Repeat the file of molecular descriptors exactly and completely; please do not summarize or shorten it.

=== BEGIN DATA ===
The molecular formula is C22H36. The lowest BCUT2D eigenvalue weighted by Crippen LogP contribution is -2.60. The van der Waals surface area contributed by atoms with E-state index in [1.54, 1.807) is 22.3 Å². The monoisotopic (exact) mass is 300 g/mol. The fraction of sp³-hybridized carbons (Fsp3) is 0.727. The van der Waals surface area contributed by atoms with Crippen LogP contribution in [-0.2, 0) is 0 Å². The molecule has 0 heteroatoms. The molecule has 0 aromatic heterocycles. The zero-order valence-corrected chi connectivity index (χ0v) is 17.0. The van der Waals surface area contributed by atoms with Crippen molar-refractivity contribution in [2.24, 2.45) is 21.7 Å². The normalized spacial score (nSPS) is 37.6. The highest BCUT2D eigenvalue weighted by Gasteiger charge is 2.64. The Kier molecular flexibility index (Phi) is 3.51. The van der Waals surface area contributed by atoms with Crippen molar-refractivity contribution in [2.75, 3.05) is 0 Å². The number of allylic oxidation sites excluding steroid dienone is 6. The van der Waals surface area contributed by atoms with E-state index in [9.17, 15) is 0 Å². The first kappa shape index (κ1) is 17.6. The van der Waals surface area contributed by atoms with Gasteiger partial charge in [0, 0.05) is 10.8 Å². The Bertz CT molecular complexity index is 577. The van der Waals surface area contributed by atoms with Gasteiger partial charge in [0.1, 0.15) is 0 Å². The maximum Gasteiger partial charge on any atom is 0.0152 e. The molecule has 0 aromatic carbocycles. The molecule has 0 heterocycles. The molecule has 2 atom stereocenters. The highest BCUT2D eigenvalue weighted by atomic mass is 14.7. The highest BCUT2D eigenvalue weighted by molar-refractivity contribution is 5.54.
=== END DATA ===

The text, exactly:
The molecular formula is C22H36. The lowest BCUT2D eigenvalue weighted by Crippen LogP contribution is -2.60. The van der Waals surface area contributed by atoms with E-state index in [1.54, 1.807) is 22.3 Å². The monoisotopic (exact) mass is 300 g/mol. The fraction of sp³-hybridized carbons (Fsp3) is 0.727. The van der Waals surface area contributed by atoms with Crippen LogP contribution in [-0.2, 0) is 0 Å². The molecule has 0 heteroatoms. The molecule has 0 aromatic heterocycles. The zero-order valence-corrected chi connectivity index (χ0v) is 17.0. The van der Waals surface area contributed by atoms with Crippen molar-refractivity contribution in [2.24, 2.45) is 21.7 Å². The normalized spacial score (nSPS) is 37.6. The highest BCUT2D eigenvalue weighted by Gasteiger charge is 2.64. The Kier molecular flexibility index (Phi) is 3.51. The van der Waals surface area contributed by atoms with Crippen molar-refractivity contribution in [2.75, 3.05) is 0 Å². The number of allylic oxidation sites excluding steroid dienone is 6. The van der Waals surface area contributed by atoms with E-state index in [9.17, 15) is 0 Å². The first kappa shape index (κ1) is 17.6. The van der Waals surface area contributed by atoms with Gasteiger partial charge in [0, 0.05) is 10.8 Å². The Bertz CT molecular complexity index is 577. The van der Waals surface area contributed by atoms with Gasteiger partial charge in [0.1, 0.15) is 0 Å². The maximum Gasteiger partial charge on any atom is 0.0152 e. The molecule has 0 aromatic carbocycles. The molecule has 0 heterocycles. The molecule has 2 atom stereocenters. The highest BCUT2D eigenvalue weighted by atomic mass is 14.7. The highest BCUT2D eigenvalue weighted by molar-refractivity contribution is 5.54.